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How traditional knowledge systems refer to places and features in the landscape: Foundations for Indigenous mapping and Indigenous GIS

Mark, D.M., Stea, D., Topaha, C. and Turk, A.G. (2006) How traditional knowledge systems refer to places and features in the landscape: Foundations for Indigenous mapping and Indigenous GIS. In: Association of American Geographers (AAG) Annual Meeting 2006, 7 - 11 March 2006, Chicago, IL

Abstract

People refer to places and landscape features in various ways. Proper names, such as "Shiprock", refer to individual feature instances, while common nouns (generic terms), such as "hill" or "river", refer to categories of features or to generic category instances. It is important to understand the many ways of referring to places and landscape features, so that we can connect natural language to spatial data infrastructures geographic databases. Traditional knowledge systems must be linked to GIS data, in order to support mapping and effective GIS use by indigenous people. This paper reports early ethnophysiographic research with Navajo (Diné) in New Mexico and Arizona, and Yindjibarndi in Australia, comparing these results with common physiographic references in English and related languages. English makes heavy use of nouns referring to kinds of geographic features in both generic (eg., "his house is on a hill") and specific reference (eg., "Mount Washington"). Furthermore, European proper names of geographic places and features (toponyms) often include generic terms that indicate the kind of feature. Preliminary results suggest that both Navajo and Yindjibarndi speakers use specific (proper) names for places and land features more often than do English speakers. Also, Yindjibarndi proper names, which are not easily translatable, seldom include generic terms. However, Navajo generic and specific terms are often translatable literally (eg. "Reddish rock protrudes out"), but frequently lack generic landscape terms. The paper also discusses field interviews and initial general principles for use of toponyms and generic geographic terms in these languages.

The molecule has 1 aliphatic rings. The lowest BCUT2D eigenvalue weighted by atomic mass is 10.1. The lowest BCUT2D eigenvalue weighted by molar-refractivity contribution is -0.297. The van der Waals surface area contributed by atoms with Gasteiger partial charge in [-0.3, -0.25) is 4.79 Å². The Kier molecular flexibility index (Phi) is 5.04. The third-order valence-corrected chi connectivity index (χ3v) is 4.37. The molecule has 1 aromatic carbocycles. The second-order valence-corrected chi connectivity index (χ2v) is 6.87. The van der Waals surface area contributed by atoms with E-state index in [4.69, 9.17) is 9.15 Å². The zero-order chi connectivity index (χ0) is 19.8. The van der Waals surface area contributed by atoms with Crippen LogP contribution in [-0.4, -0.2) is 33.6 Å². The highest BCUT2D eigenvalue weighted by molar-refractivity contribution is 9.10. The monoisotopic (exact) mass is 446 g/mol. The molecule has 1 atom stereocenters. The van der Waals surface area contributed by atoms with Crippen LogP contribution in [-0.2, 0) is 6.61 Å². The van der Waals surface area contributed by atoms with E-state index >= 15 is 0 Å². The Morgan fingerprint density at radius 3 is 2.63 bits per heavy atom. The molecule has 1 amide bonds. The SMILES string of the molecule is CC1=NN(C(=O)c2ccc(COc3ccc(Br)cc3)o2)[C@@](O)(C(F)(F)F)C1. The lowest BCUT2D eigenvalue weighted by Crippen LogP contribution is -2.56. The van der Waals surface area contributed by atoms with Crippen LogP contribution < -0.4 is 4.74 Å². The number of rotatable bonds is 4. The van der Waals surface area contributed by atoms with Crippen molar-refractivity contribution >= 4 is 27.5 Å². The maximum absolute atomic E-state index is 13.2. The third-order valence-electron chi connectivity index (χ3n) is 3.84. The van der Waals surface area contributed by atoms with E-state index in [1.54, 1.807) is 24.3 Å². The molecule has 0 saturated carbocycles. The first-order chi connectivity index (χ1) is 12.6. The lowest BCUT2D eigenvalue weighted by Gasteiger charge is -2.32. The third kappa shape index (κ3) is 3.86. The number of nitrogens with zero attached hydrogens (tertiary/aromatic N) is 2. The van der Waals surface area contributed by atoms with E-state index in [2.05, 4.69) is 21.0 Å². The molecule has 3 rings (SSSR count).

Publication Type: Conference Paper
Murdoch Affiliation: School of Information Technology
Conference Website: http://www.aag.org/
URI: http://researchrepository.murdoch.edu.au/id/eprint/26239
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